Septal dermoplasty has been recommended as the treatment of choice for life-threatening epistaxis in patients with hereditary hemorrhagic telangiectasia. This study evaluates the complications of septal dermoplasty in the management of transfusion-dependent epistaxis.STUDY DESIGN
Consecutive retrospective study.SUBJECTS AND METHODS
Between 1994 and 2006, septal dermoplasty was performed on 106 consecutive patients with transfusion dependent epistaxis. Of 103 potential patients, 37 either died or were lost to follow-up, which left 66 patients for study. Data on complications and quality of life were collected on 50 (76%) of 66 patients (mean follow-up, 3.75 years) via phone interview.RESULTS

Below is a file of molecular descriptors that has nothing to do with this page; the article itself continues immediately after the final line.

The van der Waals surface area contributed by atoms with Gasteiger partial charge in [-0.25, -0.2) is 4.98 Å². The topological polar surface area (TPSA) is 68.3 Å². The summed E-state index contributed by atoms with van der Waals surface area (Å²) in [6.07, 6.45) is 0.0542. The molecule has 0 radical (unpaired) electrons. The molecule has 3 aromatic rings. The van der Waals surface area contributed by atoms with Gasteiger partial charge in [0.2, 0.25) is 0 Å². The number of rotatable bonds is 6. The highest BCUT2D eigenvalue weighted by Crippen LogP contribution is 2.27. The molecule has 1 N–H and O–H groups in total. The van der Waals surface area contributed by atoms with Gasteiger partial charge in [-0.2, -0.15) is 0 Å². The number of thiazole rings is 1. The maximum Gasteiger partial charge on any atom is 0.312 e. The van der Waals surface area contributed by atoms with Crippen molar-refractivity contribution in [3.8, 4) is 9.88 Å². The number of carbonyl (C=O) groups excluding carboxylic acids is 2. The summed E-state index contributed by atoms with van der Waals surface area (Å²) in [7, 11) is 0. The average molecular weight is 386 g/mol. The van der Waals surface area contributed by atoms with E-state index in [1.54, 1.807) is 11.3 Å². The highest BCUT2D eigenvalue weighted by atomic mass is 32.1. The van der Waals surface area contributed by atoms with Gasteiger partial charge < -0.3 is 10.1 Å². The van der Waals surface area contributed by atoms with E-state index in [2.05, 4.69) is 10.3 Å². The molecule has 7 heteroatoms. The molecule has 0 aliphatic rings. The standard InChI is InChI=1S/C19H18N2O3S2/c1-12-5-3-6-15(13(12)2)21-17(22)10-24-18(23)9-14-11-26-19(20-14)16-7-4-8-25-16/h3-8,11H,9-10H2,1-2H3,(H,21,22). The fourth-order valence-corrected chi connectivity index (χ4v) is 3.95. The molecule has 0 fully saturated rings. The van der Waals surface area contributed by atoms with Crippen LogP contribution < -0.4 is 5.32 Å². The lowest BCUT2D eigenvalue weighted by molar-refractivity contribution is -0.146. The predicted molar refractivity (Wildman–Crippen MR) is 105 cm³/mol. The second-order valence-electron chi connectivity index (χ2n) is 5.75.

Seventy-eight percent experienced nasal odor; 72% had nasal crusting; 58% had decreased sense of smell; 30% noted worsened sinus infection; 88% could breathe through their nose; 86% stated improved quality of life.CONCLUSION
Septal dermoplasty remains an effective way of treating transfusion dependent epistaxis in patients with hereditary hemorrhagic telangiectasia and subjectively improves their quality of life.